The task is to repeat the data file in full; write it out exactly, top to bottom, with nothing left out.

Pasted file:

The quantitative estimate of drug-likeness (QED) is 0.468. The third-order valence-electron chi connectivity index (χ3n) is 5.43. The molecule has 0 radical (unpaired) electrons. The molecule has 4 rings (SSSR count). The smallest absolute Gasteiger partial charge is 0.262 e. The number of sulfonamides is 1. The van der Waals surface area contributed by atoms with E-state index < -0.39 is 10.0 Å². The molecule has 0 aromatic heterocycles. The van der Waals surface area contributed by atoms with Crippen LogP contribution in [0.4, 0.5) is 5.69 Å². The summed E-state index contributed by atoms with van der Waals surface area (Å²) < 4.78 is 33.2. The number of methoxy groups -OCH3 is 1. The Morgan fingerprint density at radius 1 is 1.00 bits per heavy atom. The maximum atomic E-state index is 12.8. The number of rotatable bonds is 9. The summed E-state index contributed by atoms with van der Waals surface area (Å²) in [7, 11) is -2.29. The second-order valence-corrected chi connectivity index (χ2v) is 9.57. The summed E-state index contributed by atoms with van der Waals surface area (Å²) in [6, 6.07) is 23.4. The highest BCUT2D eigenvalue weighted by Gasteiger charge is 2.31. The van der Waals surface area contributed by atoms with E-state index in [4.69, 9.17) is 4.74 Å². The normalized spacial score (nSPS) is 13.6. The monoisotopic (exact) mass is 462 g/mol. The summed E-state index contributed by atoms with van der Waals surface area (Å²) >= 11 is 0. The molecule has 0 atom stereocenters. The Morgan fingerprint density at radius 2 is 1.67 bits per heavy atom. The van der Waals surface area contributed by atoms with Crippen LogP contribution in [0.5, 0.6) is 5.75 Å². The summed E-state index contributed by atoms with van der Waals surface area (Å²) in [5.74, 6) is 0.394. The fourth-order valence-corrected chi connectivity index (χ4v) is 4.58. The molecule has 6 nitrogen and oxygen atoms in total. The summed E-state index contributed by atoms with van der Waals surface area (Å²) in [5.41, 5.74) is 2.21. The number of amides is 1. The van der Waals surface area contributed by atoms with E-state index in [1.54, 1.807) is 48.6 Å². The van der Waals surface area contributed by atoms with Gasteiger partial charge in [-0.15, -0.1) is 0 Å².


The quantitative estimate of drug-likeness (QED) is 0.468. The third-order valence-electron chi connectivity index (χ3n) is 5.43. The molecule has 0 radical (unpaired) electrons. The molecule has 4 rings (SSSR count). The smallest absolute Gasteiger partial charge is 0.262 e. The number of sulfonamides is 1. The van der Waals surface area contributed by atoms with E-state index < -0.39 is 10.0 Å². The molecule has 0 aromatic heterocycles. The van der Waals surface area contributed by atoms with Crippen LogP contribution in [0.4, 0.5) is 5.69 Å². The summed E-state index contributed by atoms with van der Waals surface area (Å²) < 4.78 is 33.2. The number of methoxy groups -OCH3 is 1. The Morgan fingerprint density at radius 1 is 1.00 bits per heavy atom. The maximum atomic E-state index is 12.8. The number of rotatable bonds is 9. The summed E-state index contributed by atoms with van der Waals surface area (Å²) in [7, 11) is -2.29. The second-order valence-corrected chi connectivity index (χ2v) is 9.57. The summed E-state index contributed by atoms with van der Waals surface area (Å²) in [6, 6.07) is 23.4. The highest BCUT2D eigenvalue weighted by Gasteiger charge is 2.31. The van der Waals surface area contributed by atoms with E-state index in [4.69, 9.17) is 4.74 Å². The normalized spacial score (nSPS) is 13.6. The monoisotopic (exact) mass is 462 g/mol. The summed E-state index contributed by atoms with van der Waals surface area (Å²) >= 11 is 0. The molecule has 0 atom stereocenters. The Morgan fingerprint density at radius 2 is 1.67 bits per heavy atom. The van der Waals surface area contributed by atoms with Crippen LogP contribution in [0.5, 0.6) is 5.75 Å². The summed E-state index contributed by atoms with van der Waals surface area (Å²) in [5.74, 6) is 0.394. The fourth-order valence-corrected chi connectivity index (χ4v) is 4.58. The molecule has 6 nitrogen and oxygen atoms in total. The summed E-state index contributed by atoms with van der Waals surface area (Å²) in [5.41, 5.74) is 2.21. The number of amides is 1. The van der Waals surface area contributed by atoms with E-state index in [1.54, 1.807) is 48.6 Å². The van der Waals surface area contributed by atoms with Gasteiger partial charge in [-0.15, -0.1) is 0 Å².